Wadia Institute of Himalayan Geology has come up with a study on impact of climate change on the Indian summer monsoon in last 10,000 years covering the related aspects of migrations, agrarian practices and societal collapses in India. A K Gupta, director WIHG conducted this study through the methods of carbon dating and studying Istotopic variations and bore drilling sediments of samples from Tso-moriri Lake of Ladakh, caves in Meghalya in North East and Arabian Sea and Bay of Bengal.

"Some 200 samples of sand dug out from the Tso-moriri lake at 5 meter depth which were carbon dated with Atomic Mass Spectro Meter of 14 unstable isotope of carbon showed that there was good monsoon during 10,00 to 7000 years ago which allowed domestication of plants and livestock. This was a drastic transformation in civilization, as hunter gatherers became pastorals and, the establishment of permanent settlements came into being," Gupta said.

In complete contrast to that these settlements got disturbed and human migration in the Indian subcontinent started with the beginning of an arid phase between 4200 to 2900 years ago resulting into annihilation and displacement of Sindhu valley civilisation which was at the peak of its era. Dry phases badly impacted their agriculture practices. "The monsoon pattern is determined by astronomical cycle controlled by earth geology and high solar insulation," Gupta said.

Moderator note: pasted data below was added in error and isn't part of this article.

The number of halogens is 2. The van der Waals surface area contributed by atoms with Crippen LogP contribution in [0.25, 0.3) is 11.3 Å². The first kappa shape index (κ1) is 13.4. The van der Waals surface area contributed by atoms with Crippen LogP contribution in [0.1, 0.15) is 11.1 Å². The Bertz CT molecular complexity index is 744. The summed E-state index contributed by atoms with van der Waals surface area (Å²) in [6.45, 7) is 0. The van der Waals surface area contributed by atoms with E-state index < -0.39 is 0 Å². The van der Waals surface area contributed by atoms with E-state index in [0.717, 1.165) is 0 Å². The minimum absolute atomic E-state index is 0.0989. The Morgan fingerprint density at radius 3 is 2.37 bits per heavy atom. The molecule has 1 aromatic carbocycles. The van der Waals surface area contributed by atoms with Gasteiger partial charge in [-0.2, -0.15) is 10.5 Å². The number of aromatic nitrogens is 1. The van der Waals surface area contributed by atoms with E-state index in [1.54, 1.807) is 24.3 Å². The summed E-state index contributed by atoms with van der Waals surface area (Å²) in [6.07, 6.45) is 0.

His data also suggest that highly revered Sarasvati river existed unto 1500 years ago, which has now been reduced in the form of small nalah or stream and as buried channel scattered through the states of Haryana, Rajasthan, Gujarat.

"A strong summer monsoon has been registered from BC 400 to AD 500 followed by medieval warm period and floods during 950-1350 AD. Then came Little Ice Age 1450-1850 AD which was a weak and dry monsoon phase. British attacked tropical area of the world including India where monsoon was weak to escape from cold climate of ice-age," he said.

He further said that although climatic deterioration played a significant role in displacement of the human settlement in India, the rise and fall of ancient and medieval Indian kingdoms were also closely linked to socio-political turmoil unrest. There is no discontinuity in climatic history of India and climate has largely been conducive during the last 10,000 years.

Source: May 19, 2017, The Times of India